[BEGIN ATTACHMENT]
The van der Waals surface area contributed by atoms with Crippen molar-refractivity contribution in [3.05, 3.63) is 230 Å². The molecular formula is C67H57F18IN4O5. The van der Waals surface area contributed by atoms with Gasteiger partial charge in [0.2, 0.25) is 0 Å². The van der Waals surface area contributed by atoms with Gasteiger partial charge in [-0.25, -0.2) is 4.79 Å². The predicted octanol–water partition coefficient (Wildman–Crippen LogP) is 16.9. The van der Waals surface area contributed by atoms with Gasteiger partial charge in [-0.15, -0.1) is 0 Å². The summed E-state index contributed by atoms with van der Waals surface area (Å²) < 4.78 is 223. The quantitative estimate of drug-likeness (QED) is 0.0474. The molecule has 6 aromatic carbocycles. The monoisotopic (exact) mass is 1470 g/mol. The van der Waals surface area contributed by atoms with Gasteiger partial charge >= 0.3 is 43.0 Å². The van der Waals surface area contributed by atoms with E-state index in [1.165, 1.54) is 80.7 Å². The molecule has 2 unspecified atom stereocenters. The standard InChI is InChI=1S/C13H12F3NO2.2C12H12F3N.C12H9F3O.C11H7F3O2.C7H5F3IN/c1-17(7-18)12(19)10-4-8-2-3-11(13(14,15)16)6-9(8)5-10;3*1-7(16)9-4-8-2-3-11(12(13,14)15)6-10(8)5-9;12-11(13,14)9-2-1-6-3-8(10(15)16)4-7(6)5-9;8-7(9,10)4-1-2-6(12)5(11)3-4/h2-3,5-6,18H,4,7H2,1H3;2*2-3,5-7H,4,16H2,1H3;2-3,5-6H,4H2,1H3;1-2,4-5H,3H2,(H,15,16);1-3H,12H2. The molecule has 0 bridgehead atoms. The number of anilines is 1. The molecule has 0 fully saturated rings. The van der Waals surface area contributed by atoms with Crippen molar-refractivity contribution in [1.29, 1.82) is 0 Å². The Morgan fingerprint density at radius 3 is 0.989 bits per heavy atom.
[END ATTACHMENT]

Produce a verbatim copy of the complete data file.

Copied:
The van der Waals surface area contributed by atoms with Crippen molar-refractivity contribution in [3.05, 3.63) is 230 Å². The molecular formula is C67H57F18IN4O5. The van der Waals surface area contributed by atoms with Gasteiger partial charge in [0.2, 0.25) is 0 Å². The van der Waals surface area contributed by atoms with Gasteiger partial charge in [-0.25, -0.2) is 4.79 Å². The predicted octanol–water partition coefficient (Wildman–Crippen LogP) is 16.9. The van der Waals surface area contributed by atoms with Gasteiger partial charge in [-0.15, -0.1) is 0 Å². The summed E-state index contributed by atoms with van der Waals surface area (Å²) < 4.78 is 223. The quantitative estimate of drug-likeness (QED) is 0.0474. The molecule has 6 aromatic carbocycles. The monoisotopic (exact) mass is 1470 g/mol. The van der Waals surface area contributed by atoms with Gasteiger partial charge >= 0.3 is 43.0 Å². The van der Waals surface area contributed by atoms with E-state index in [1.165, 1.54) is 80.7 Å². The molecule has 2 unspecified atom stereocenters. The standard InChI is InChI=1S/C13H12F3NO2.2C12H12F3N.C12H9F3O.C11H7F3O2.C7H5F3IN/c1-17(7-18)12(19)10-4-8-2-3-11(13(14,15)16)6-9(8)5-10;3*1-7(16)9-4-8-2-3-11(12(13,14)15)6-10(8)5-9;12-11(13,14)9-2-1-6-3-8(10(15)16)4-7(6)5-9;8-7(9,10)4-1-2-6(12)5(11)3-4/h2-3,5-6,18H,4,7H2,1H3;2*2-3,5-7H,4,16H2,1H3;2-3,5-6H,4H2,1H3;1-2,4-5H,3H2,(H,15,16);1-3H,12H2. The molecule has 0 bridgehead atoms. The number of anilines is 1. The molecule has 0 fully saturated rings. The van der Waals surface area contributed by atoms with Crippen molar-refractivity contribution in [1.29, 1.82) is 0 Å². The Morgan fingerprint density at radius 3 is 0.989 bits per heavy atom.